This "spiritual eclecticism" must have exasperated the clergy. Their Puritan theology posited a wide gulf between a majestic deity and His finite creation. It was thought impossible for mortal humans to bridge that gulf and gain access to any "higher" spiritual powers. It followed that apparent supernatural events must either be delusions or the work of the devil. What colonial clergy failed to see was that their insistence on the remoteness of God rendered Christianity largely irrelevant to everyday spiritual concerns. An aloof, judgmental God failed to mesh with colonists' desire to fashion a vital spirituality.
Christian theology thus inadvertently helped create a consumer market for unchurched religious practices. Most colonists who turned to magical beliefs and practices had no intention of denying the special divinity of Jesus or the Bible's value as a guide to eternal salvation. They were merely supplementing their biblical beliefs with other ideas seemingly more relevant to their wider interests and concerns. Magical and occult practices during the colonial period rarely gave rise to full-blown metaphysical perspectives that challenged Christian theology. It was, as historian Richard Godbeer shows, "the very informality of magical tradition [that] made it easier for layfolk to accommodate magical and religious strategies. Because folk magic rested upon nothing more than a series of implicit assumptions, people could avoid possibly unsettling comparisons with Puritan doctrine and thus adhere to both, switching from one to the other as deemed appropriate."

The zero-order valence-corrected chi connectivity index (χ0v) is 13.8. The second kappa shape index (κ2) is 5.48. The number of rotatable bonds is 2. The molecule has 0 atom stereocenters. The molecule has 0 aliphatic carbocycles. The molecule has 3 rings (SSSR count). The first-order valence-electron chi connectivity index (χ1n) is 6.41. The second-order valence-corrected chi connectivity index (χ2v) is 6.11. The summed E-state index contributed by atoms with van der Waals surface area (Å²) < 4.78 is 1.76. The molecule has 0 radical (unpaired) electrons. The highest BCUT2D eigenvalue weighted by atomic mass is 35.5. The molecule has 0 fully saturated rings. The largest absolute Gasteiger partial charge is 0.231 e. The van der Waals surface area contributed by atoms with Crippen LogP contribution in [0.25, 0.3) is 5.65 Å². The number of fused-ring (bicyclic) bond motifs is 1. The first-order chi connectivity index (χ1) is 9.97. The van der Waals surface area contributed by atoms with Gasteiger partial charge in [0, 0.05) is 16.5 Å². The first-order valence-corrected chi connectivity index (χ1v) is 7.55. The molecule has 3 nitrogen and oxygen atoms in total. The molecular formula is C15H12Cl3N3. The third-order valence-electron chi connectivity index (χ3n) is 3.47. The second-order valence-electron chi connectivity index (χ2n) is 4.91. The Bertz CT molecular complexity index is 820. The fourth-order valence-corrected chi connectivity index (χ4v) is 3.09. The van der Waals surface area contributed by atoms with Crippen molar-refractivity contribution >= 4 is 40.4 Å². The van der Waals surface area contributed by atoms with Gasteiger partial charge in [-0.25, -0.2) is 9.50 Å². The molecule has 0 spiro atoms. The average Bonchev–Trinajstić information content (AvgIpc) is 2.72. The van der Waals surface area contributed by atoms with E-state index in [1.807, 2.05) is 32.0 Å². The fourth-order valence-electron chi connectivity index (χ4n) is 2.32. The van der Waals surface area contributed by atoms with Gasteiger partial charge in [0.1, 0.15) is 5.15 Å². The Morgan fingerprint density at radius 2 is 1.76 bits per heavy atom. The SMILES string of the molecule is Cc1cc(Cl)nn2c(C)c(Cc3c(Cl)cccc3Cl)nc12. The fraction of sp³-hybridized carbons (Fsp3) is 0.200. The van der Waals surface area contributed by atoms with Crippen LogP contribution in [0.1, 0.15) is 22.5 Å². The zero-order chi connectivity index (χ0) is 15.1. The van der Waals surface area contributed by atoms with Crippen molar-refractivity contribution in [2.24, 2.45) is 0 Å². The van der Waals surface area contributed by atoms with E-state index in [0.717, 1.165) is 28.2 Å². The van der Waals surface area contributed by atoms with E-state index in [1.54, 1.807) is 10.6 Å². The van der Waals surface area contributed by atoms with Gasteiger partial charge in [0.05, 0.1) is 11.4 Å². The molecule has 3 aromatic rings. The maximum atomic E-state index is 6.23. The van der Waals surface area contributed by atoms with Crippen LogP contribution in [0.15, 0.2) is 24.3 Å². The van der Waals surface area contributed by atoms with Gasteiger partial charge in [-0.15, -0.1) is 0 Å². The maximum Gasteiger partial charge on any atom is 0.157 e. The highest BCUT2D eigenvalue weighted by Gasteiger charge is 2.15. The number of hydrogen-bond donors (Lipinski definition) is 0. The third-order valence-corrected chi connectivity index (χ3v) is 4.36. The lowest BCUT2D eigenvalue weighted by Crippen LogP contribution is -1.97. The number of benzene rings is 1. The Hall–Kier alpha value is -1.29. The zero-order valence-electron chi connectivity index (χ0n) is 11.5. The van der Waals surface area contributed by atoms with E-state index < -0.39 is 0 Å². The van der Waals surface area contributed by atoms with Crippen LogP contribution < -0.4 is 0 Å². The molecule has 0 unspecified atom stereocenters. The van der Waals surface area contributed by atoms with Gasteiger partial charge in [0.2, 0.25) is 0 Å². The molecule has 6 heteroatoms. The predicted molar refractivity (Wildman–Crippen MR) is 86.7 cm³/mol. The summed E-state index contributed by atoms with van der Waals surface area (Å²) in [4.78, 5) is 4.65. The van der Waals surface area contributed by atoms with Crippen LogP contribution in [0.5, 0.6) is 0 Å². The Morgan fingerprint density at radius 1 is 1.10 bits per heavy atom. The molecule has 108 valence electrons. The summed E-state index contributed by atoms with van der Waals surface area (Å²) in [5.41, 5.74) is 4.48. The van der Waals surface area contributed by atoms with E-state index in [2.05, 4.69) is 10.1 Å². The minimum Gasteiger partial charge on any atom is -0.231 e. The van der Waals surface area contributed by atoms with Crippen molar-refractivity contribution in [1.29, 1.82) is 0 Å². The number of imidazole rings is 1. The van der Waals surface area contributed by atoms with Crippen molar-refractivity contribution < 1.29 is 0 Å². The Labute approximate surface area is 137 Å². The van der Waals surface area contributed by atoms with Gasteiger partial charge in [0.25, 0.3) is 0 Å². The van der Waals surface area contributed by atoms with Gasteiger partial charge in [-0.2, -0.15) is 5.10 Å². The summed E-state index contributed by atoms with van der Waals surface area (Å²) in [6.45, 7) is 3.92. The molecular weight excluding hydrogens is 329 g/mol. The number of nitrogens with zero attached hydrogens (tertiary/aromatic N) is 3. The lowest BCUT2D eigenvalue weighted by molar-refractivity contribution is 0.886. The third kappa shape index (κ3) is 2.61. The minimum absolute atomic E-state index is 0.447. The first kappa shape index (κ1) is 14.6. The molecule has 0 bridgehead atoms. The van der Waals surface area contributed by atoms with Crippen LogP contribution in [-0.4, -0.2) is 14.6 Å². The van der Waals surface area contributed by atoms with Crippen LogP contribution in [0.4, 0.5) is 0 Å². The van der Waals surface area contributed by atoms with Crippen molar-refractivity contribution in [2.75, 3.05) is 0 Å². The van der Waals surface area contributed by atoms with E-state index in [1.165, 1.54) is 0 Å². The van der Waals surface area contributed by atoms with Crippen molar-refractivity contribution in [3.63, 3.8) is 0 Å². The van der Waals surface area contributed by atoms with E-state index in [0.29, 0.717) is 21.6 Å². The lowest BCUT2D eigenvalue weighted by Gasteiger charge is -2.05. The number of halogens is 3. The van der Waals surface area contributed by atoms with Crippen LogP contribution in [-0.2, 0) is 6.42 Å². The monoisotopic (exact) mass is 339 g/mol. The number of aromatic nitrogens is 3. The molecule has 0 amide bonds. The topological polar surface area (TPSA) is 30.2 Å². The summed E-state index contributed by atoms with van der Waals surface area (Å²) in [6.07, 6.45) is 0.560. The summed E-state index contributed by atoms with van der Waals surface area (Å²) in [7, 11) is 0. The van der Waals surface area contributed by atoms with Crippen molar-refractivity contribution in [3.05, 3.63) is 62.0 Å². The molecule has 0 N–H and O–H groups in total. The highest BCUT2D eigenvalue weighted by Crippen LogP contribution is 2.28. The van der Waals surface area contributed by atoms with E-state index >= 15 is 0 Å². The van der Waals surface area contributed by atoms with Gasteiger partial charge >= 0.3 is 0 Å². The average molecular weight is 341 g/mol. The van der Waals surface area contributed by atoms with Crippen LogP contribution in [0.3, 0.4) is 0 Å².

The "implicit assumptions" underlying magic and occult beliefs in colonial times weakened as the Revolutionary Era drew closer. Following the infamous witchcraft trials, Puritan ministers became even more insistent that humans don't have the ability to gain access to the supernatural. The growth of experimental science and the dawning of the Enlightenment, or Age of Reason, posed an even greater challenge to magical practices. The Enlightenment spawned a bold faith in the lawfulness of nature and in the power of human reason to discover the precise working of these natural laws. It was thought that reason and the scientific method would unleash humanity's potential for unlimited progress. Reliance on supernatural assistance was no longer thought to be necessary. Nor for that matter was it thought possible. The era's most educated citizens reasoned their way to a position of skepticism regarding the supernatural--magical and religious alike.
Enlightenment Rationality and Religious Eclecticism
The Age of Reason reached its zenith in the decades surrounding the American Revolution. First in Europe, then in North America, there were astonishing advances in mathematics and the natural sciences. These breakthroughs in scientific knowledge stimulated a new confidence in the power of human reason to comprehend the universe. Each new discovery weakened theology's claim that the universe mirrored the will of a distant, inscrutable God and was therefore essentially unknowable. Instead, the universe was now seen as an intricate machine whose lawful rules of operation would soon be disclosed through scientific inquiry. It appeared that humanity stood on the threshold of unlimited intellectual and technological progress.